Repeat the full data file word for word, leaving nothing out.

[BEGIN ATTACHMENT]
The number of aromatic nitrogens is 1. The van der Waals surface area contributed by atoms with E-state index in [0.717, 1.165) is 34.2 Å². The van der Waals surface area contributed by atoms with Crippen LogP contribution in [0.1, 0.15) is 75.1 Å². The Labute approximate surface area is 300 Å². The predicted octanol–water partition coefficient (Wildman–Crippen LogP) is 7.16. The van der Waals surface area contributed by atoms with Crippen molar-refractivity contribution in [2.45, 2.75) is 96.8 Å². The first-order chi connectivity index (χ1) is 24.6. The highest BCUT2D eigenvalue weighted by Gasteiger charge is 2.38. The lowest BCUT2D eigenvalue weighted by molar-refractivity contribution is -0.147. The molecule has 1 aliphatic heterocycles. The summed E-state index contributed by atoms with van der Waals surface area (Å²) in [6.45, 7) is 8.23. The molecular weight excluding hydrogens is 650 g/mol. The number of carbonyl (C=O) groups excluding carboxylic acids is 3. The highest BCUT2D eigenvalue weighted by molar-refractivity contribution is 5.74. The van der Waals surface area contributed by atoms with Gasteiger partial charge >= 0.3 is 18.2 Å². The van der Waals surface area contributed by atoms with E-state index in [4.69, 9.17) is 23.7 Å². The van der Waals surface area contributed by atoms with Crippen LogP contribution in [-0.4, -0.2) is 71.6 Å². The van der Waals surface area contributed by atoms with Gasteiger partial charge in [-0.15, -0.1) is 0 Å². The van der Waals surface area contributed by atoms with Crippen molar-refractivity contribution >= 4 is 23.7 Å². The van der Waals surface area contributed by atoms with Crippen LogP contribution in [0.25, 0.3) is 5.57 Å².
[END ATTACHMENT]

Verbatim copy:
The number of aromatic nitrogens is 1. The van der Waals surface area contributed by atoms with E-state index in [0.717, 1.165) is 34.2 Å². The van der Waals surface area contributed by atoms with Crippen LogP contribution in [0.1, 0.15) is 75.1 Å². The Labute approximate surface area is 300 Å². The predicted octanol–water partition coefficient (Wildman–Crippen LogP) is 7.16. The van der Waals surface area contributed by atoms with Crippen molar-refractivity contribution in [2.45, 2.75) is 96.8 Å². The first-order chi connectivity index (χ1) is 24.6. The highest BCUT2D eigenvalue weighted by Gasteiger charge is 2.38. The lowest BCUT2D eigenvalue weighted by molar-refractivity contribution is -0.147. The molecule has 1 aliphatic heterocycles. The summed E-state index contributed by atoms with van der Waals surface area (Å²) in [6.45, 7) is 8.23. The molecular weight excluding hydrogens is 650 g/mol. The number of carbonyl (C=O) groups excluding carboxylic acids is 3. The highest BCUT2D eigenvalue weighted by molar-refractivity contribution is 5.74. The van der Waals surface area contributed by atoms with Gasteiger partial charge >= 0.3 is 18.2 Å². The van der Waals surface area contributed by atoms with E-state index in [4.69, 9.17) is 23.7 Å². The van der Waals surface area contributed by atoms with Crippen LogP contribution in [-0.4, -0.2) is 71.6 Å². The van der Waals surface area contributed by atoms with Gasteiger partial charge in [-0.15, -0.1) is 0 Å². The van der Waals surface area contributed by atoms with Crippen molar-refractivity contribution >= 4 is 23.7 Å². The van der Waals surface area contributed by atoms with Crippen LogP contribution in [0.25, 0.3) is 5.57 Å².